In this thesis we propose using the scientific method to develop a deeper understanding of CPU schedulers; we use this approach to explain and understand the sometimes erratic behavior of CPU schedulers. This approach begins with introducing controlled workloads into commodity operating systems and observing the CPU scheduler's behavior. From these observations we are able to infer the underlying CPU scheduling policy and create models that predict scheduling behavior. We have made two advances in the area of applying scientific analysis to CPU schedulers. The first, CPU Futures, is a combination of predictive scheduling models embedded into the CPU scheduler and user-space controller that steers applications using feedback from these models. We have developed these predictive models for two different Linux schedulers (CFS and O(1)), based on two different scheduling paradigms (timesharing and proportional-share). Using three different case studies, we demonstrate that applications can use our predictive models to reduce interference from low-importance applications by over 70%, reduce web server starvation by an order of magnitude, and enforce scheduling policies that contradict the CPU scheduler's. Harmony, our second contribution, is a framework and set of experiments for extracting multiprocessor scheduling policy from commodity operating systems. We used this tool to extract and analyze the policies of three Linux schedulers: O(1), CFS, and BFS. These schedulers often implement strikingly different policies. At the high level, the O(1) scheduler carefully selects processes for migration and strongly values processor affinity. In contrast, CFS continuously searches for a better balance and, as a result, selects processes for migration at random. BFS strongly values fairness and often disregards processor affinity.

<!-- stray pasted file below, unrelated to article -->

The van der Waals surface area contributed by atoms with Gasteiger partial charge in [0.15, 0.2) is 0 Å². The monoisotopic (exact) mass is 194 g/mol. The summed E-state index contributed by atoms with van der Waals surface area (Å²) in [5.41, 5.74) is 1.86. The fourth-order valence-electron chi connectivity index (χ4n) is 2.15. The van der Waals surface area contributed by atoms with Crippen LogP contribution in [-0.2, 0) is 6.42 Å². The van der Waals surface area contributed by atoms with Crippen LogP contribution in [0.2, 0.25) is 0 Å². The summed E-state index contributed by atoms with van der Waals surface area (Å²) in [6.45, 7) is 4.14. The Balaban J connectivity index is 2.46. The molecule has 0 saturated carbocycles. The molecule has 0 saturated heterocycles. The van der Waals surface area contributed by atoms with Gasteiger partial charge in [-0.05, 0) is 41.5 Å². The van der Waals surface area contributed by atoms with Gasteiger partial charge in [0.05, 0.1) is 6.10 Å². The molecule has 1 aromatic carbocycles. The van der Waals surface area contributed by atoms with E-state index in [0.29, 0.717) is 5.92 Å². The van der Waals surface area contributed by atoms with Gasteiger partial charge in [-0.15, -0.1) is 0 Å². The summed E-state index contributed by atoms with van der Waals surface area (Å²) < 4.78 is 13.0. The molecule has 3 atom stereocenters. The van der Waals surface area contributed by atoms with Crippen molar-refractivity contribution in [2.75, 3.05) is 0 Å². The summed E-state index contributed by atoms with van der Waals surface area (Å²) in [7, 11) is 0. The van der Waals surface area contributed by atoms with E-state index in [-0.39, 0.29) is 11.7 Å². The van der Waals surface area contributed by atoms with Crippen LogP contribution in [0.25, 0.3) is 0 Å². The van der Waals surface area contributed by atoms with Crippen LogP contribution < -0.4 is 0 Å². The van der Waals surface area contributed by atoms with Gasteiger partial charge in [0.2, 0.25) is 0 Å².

CPU Futures [TechReport]

Technical Report, 2010

CPU Futures is a system designed to enable application control of scheduling for server workloads, even during system overload. CPU Futures contains two components: a novel in-kernel herald that anticipates application CPU performance degradation and a user-level feedback controller that responds to these predictions on behalf of the application. In combination, these two subsystems enable fine-grained application control of scheduling; with this control applications can define their own policies for avoiding or mitigating performance degradation under overload. We implement CPU Futures within two different Linux schedulers, and show its utility by building two case studies on top of the system: Empathy, which limits the CPU interference caused by low-importance batch programs, and SheepDog, which prevents web requests from starving on a heavily-loaded web server. Through experiment, we find that CPU Futures are not only useful, but also have a low-overhead.

Logical Image Migration Based on Overlays [TechReport]

Technical Report, 2006

Virtual machine technology is becoming an increasingly popular vehicle for enabling process and service migration. Many migration frameworks rely on a distributed file system to avoid worrying about the burden of migrating a large virtual disk. While this assumption is valid in some contexts, there are other environments where it is not feasible. In these cases, disk migration becomes the primary bottleneck for achieving efficient migration. We discuss the design, implementation, and evaluation of LIMBO, a system for efficient migration of VM local file systems. We've found that overlay-based migration using a copy-on-write block device can significantly improve migration costs while imposing a small amount of overhead on file system operations.